Sports scientists present comprehensive analysis of cost and revenue overruns of the last ten Olympic Games
6 November 2018
The question of costs of Olympic Games has been widely debated in recent years and fueled considerations about whether holding the Games is justified at all in view of the overall costs and especially with regard to the budget overrun. However, there is often a lack of concrete data to show exactly which costs can be attributed to the Games. Sports economists at Johannes Gutenberg University Mainz (JGU) in Germany in cooperation with the Université Paris 1 Panthéon-Sorbonne in France have now compiled a comprehensive list of expenditures and revenues of the Olympic Games from Sydney 2000 to PyeongChang 2018. The results show that the costs of organizing the Olympic Games (OCOG budget) were always covered by revenues and even led to profits. Although infrastructure costs, which are usually financed using taxpayers' money, exceeded the original projections, these were in line with those of other large-scale projects. For the study, the sports scientists analyzed about 280 primarily non-public documents on all Olympic Games since 2000. The 170-page study will soon be published by the Springer Verlag publishing company. A summary with the most significant results is already available.
Calgary will be holding a public opinion poll on November 13th regarding the 2026 Olympic Winter Games. Since many cities in recent years rejected hosting the Winter Games, even during the bidding period, the upcoming public opinion poll is another indication of the volatile situation surrounding the large-scale event and its billions in costs. "Indeed, the Games have become increasingly more extravagant and more expensive," said Professor Holger Preuß of the Institute of Sports Science at Mainz University. In the last 20 years, however, the Games have remained relatively constant with regard to the number of athletes, the sports sites, and the number of medals. Preuß's group thus researched the last five Summer Games and five Winter Games since Sydney 2000. "We were able to compile the largest collection of financial information on the Olympic Games in the world," said Preuß. The data include internal financial information of the International Olympic Committee (IOC), numbers from state archives, official reports, bidding documents, and private archives. For all Games, they cover a period of eight years from the candidature phase until the actual Games, so as to determine precise cost and revenue overruns and underruns.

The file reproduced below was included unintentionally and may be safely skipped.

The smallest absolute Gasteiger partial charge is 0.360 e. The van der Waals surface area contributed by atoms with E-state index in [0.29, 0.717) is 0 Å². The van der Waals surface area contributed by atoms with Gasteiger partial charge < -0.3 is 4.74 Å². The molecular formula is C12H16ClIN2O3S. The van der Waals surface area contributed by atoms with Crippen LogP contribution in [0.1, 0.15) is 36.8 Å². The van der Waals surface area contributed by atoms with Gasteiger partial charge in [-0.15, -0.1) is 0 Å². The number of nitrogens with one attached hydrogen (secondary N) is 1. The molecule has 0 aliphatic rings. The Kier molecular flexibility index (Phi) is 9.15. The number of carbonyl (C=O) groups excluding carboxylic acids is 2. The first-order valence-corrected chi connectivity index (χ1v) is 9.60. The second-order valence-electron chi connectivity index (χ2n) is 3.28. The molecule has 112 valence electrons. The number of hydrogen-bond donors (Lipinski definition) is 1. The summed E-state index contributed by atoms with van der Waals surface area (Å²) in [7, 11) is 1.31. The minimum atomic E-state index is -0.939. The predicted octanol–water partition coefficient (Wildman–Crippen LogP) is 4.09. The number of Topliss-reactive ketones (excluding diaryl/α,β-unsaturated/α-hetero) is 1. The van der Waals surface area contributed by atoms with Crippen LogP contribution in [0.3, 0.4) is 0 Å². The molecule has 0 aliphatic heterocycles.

The Mainz-Paris study confirms that there are cases where the originally planned budgets for infrastructure were exceeded, but not to the extent often propagated in the media. "With major infrastructure investments, such as stadia, overruns are in the same order of magnitude as those found in other large-scale projects," stated Preuß. Overruns of the Olympic Games between 2000 and 2012 represented between 29 percent and 56 percent of the original estimates. The operational costs of organizing the Olympic Games, which arise specifically from organizing events like the opening ceremony and the competitions, are usually covered by revenues from the sale of media rights or international sponsorships, for example. In some cases, there are even profits.
The study on "Cost and Revenue Overruns of the Olympic Games 2000-2018" was produced by Professor Holger Preuß and Maike Weitzmann of Johannes Gutenberg University Mainz and Professor Wladimir Andreff, one of the most renowned sports economists and Professor Emeritus of the Université Paris 1 Panthéon-Sorbonne.